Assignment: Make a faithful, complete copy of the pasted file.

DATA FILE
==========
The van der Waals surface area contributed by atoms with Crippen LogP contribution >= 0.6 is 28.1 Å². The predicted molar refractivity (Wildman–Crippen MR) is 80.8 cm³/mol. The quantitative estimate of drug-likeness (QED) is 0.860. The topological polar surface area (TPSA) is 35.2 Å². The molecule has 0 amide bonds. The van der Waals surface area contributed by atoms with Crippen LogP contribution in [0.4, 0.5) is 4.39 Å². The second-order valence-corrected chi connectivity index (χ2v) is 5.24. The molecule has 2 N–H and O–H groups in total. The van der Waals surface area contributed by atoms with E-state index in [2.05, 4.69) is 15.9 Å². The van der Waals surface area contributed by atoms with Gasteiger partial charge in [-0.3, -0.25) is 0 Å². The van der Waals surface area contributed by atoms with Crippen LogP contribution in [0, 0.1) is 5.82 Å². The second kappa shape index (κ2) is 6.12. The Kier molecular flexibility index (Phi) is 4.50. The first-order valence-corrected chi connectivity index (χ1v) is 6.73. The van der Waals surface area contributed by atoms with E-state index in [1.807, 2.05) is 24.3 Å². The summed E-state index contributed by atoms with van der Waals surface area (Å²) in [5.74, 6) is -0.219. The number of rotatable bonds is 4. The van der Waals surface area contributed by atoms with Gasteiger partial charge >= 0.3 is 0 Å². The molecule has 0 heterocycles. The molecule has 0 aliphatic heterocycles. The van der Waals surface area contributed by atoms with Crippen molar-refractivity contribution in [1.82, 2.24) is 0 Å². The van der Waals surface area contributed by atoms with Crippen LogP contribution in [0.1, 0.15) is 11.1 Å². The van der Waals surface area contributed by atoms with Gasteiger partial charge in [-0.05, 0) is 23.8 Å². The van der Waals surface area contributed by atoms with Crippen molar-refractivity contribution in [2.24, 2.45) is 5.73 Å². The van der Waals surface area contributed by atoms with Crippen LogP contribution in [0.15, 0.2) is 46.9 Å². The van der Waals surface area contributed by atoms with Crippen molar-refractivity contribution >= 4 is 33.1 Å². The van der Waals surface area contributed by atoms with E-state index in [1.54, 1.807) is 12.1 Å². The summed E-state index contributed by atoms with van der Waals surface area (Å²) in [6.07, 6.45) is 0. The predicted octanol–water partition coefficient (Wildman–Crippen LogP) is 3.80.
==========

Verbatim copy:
The van der Waals surface area contributed by atoms with Crippen LogP contribution >= 0.6 is 28.1 Å². The predicted molar refractivity (Wildman–Crippen MR) is 80.8 cm³/mol. The quantitative estimate of drug-likeness (QED) is 0.860. The topological polar surface area (TPSA) is 35.2 Å². The molecule has 0 amide bonds. The van der Waals surface area contributed by atoms with Crippen LogP contribution in [0.4, 0.5) is 4.39 Å². The second-order valence-corrected chi connectivity index (χ2v) is 5.24. The molecule has 2 N–H and O–H groups in total. The van der Waals surface area contributed by atoms with E-state index in [2.05, 4.69) is 15.9 Å². The van der Waals surface area contributed by atoms with Gasteiger partial charge in [-0.3, -0.25) is 0 Å². The van der Waals surface area contributed by atoms with Crippen LogP contribution in [0, 0.1) is 5.82 Å². The second kappa shape index (κ2) is 6.12. The Kier molecular flexibility index (Phi) is 4.50. The first-order valence-corrected chi connectivity index (χ1v) is 6.73. The van der Waals surface area contributed by atoms with E-state index in [1.807, 2.05) is 24.3 Å². The summed E-state index contributed by atoms with van der Waals surface area (Å²) in [5.74, 6) is -0.219. The number of rotatable bonds is 4. The van der Waals surface area contributed by atoms with Gasteiger partial charge >= 0.3 is 0 Å². The molecule has 0 heterocycles. The molecule has 0 aliphatic heterocycles. The van der Waals surface area contributed by atoms with Crippen molar-refractivity contribution in [1.82, 2.24) is 0 Å². The van der Waals surface area contributed by atoms with Crippen LogP contribution in [0.1, 0.15) is 11.1 Å². The van der Waals surface area contributed by atoms with Gasteiger partial charge in [-0.05, 0) is 23.8 Å². The van der Waals surface area contributed by atoms with Crippen molar-refractivity contribution in [2.24, 2.45) is 5.73 Å². The van der Waals surface area contributed by atoms with Crippen LogP contribution in [0.15, 0.2) is 46.9 Å². The van der Waals surface area contributed by atoms with Crippen molar-refractivity contribution >= 4 is 33.1 Å². The van der Waals surface area contributed by atoms with E-state index in [1.54, 1.807) is 12.1 Å². The summed E-state index contributed by atoms with van der Waals surface area (Å²) in [6.07, 6.45) is 0. The predicted octanol–water partition coefficient (Wildman–Crippen LogP) is 3.80.